Spotlight: Scandinavia

This weekend starts a 4-day symposium on Scandinavian theatre, put together by Origin Theatre.   So I thought this would be a good time to spotlight Nordic Culture in New York. 

At the Northern Lights Symposium you’ll find free events such as a sampler of contemporary plays for Young Audiences with country-specific readings and video excerpts from all 5 Nordic countries; a roundtable on Cultural Diplomacy; and a staged reading in cultural partnership with, and produced by, Scandinavian American Theater Company.                   RSVP   is strongly recommended for these events

Although Leif Erikson reached North America in 1001, it wasn’t until the early part of the 19th century that Scandinavians arrived New York City, often working  on the docks of lower Manhattan, Brooklyn Heights, Red Hook, Sunset Park and Bay Ridge. While many of their descendants have since relocated to other parts of the country, there is still a vibrant Nordic presence in the Big Apple.  Below are some of the highlights.

Scandinavia House,  the Nordic Center in America, is located in the heart of Manhattan on Park Avenue at 38th Street, Scandinavia House offers art, music and film from Denmark, Finland, Iceland, Norway and Sweden as well as lectures and staged readings of Nordic plays. They offer activities for families and kids, including language lessons.  Or, you could just grab a bite at the Smörgås Chef restaurant, or stop by the shop and get some Scandinavian goods.  Scandinavia House is also the home of the American Scandinavian Foundation  

In the Scandinavia House gallery, through March 26th is Painting Tranquility – Masterworks by Vilhelm Hammershøi from SMK – The National Gallery of Denmark – a lovely small show by this Danish painter.

Also at Scandinavia House on Friday, March 4th, you can see the Icelandic film, “Paris of the North” a comedy about the relationship between a father and son, directed by Hafsteinn Gunnar Sigurosson.    On March 5th is the Children’s International Film Festival featuring shorts from over 30 countries.

Here are other places where you can find information on Nordic happenings in New York:

The website of the Finnish Embassy   

Finnish Cultural Institute in NY:   The Institute has three principal areas of operation: It runs an artist-in-residency program in Brooklyn, New York; it produces, curates and presents both large scale touring exhibitions and smaller events in collaboration with local galleries and museums in North America; and it develops active collaboration networks with North American educational institutions and organizations within the field of visual arts.

The website of the Danish Consulate

The website of the Icelandic Consulate

Norway’s NYC Consulate’s Facebook page  

Swedish Consulate’s website

You can find traces of Scandinavia at:

The Swedish Cottage Marionette Theatre  in Central Park, features productions based on classic fairy tales and offers an enriching theatrical and educational experience for young children. The Cottage is a member of the Historic House Trust of New York City.

Leif Ericsson Park on 4th Avenue and 66th Street in Bay Ridge, Brooklyn  has playgrounds, pass areas and 10 tennis courts. This year, Leif Erikson Day will be celebrated on October 9, 2016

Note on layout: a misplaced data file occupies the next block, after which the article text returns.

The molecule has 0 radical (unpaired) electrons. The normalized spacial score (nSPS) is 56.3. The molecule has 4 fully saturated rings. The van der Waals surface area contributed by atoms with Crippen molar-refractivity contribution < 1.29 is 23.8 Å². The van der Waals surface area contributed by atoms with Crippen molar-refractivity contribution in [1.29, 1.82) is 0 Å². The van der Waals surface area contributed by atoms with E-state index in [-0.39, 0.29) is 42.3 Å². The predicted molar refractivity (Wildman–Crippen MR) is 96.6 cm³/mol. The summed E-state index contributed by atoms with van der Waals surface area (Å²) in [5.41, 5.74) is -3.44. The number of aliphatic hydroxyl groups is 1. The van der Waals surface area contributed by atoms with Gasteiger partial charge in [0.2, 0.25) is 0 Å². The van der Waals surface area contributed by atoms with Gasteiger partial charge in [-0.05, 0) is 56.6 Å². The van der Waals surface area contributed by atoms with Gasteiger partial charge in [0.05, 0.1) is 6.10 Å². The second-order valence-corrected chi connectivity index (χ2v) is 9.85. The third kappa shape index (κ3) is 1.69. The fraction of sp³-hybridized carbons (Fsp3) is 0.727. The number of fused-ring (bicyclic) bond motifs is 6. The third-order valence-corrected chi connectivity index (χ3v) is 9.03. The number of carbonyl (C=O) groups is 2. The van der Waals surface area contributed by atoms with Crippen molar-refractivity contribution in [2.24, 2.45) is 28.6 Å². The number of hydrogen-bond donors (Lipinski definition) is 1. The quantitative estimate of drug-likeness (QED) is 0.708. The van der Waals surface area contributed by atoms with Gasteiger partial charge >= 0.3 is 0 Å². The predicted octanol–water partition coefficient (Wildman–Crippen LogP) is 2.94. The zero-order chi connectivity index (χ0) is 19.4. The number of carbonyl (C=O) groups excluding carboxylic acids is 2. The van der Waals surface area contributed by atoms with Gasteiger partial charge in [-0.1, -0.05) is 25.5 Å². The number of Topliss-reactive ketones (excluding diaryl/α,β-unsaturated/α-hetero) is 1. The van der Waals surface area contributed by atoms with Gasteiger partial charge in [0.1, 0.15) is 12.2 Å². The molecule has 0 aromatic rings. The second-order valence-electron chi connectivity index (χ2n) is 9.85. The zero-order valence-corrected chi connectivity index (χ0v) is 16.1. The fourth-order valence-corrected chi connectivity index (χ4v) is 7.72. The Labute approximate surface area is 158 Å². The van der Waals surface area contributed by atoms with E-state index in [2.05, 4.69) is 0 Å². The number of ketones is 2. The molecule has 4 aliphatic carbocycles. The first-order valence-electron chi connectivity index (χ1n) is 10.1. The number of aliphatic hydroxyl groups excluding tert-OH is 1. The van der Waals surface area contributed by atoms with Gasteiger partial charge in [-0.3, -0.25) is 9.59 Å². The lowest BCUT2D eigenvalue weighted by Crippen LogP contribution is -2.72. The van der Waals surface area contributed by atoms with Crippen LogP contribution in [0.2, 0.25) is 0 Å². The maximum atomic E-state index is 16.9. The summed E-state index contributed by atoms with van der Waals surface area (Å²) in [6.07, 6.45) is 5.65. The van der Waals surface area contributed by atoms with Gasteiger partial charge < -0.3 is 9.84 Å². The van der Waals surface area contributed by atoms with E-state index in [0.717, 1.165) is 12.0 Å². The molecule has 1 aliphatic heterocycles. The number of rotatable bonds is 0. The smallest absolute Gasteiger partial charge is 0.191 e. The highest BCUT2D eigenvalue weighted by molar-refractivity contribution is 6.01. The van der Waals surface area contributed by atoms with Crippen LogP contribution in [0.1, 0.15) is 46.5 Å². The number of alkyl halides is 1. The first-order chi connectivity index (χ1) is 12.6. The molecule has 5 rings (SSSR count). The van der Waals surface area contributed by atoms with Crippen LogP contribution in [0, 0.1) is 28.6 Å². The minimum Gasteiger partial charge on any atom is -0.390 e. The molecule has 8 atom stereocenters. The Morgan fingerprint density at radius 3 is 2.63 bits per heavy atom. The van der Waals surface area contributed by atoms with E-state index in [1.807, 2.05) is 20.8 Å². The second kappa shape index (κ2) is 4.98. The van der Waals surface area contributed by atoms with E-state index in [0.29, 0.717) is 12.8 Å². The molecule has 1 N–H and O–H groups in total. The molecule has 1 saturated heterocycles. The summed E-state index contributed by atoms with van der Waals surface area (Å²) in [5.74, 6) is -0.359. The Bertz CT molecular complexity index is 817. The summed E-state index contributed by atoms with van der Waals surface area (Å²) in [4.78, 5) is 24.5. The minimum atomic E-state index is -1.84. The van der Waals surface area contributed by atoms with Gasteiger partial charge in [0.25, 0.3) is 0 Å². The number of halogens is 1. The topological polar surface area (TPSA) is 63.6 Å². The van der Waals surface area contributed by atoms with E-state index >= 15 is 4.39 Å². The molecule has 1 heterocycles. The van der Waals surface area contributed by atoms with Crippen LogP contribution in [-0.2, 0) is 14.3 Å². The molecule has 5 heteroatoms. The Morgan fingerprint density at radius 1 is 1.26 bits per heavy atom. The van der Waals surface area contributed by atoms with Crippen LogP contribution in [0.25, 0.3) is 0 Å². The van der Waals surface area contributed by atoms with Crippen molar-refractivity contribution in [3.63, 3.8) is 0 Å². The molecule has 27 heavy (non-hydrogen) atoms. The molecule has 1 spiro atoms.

The Scandinavian East Coast Museum is a virtual museum with some interesting facts about Nordic life in Brooklyn  

There’s a Vikings exhibition at Discovery at Times Square (I haven’t seen it so I have no opinion on it).

History and the Opera in Maria Stuarda

Got to see Donizetti’s Maria Stuarda  at the Met earlier this week – a fantastic production! Glad I saw it before it closes on Saturday. One of  his three Tudor queen operas, and based on a play by Frederick Schiller, I found it very engaging – even if the central scene with these historical figures is pure fiction.  The opera revolves around the dilemma faced by Queen Elizabeth I of England, regarding her cousin, Mary Stuart, Queen of Scots, whom she’s kept imprisoned for 18 years.  Members of the court and aristocracy are divided as to whether Mary should be set free or beheaded, and make their case to Elizabeth, who knows she must make a decision, but also realizes that there could be terrible consequences, whatever she does.  One of the main scenes is an imaginary meeting between the two queens, in which the power play between these two women is vividly brought to life.  Even though the opera ends with Mary Stuart walking to her beheading, I didn’t feel depressed.  The performances were all brilliant. 

Sebastian Noelle in Concert

Sebastian Noelle, Marc Mommaas, Matt Clohesy, Ross Pederson

Sebastian Noelle, Marc Mommaas, Matt Clohesy, Ross Pederson

Caught modern jazz guitarist Sebastian Noelle   last week at the German Consulate, where he played with an international line up:  tenor saxophonist Marc Mommaas   hails from the Netherlands; drummer  bassist Matt Clohesy  is from Australia and drummer Ross Pederson   from the USA (North Dakota).  Sebastian grew up in Germany, and now calls the Big Apple home.  His music is suffused with influences from many cultures, especially western Europe, the Balkans, and Indian ragas (which he’s been studying for the last 10 years or so).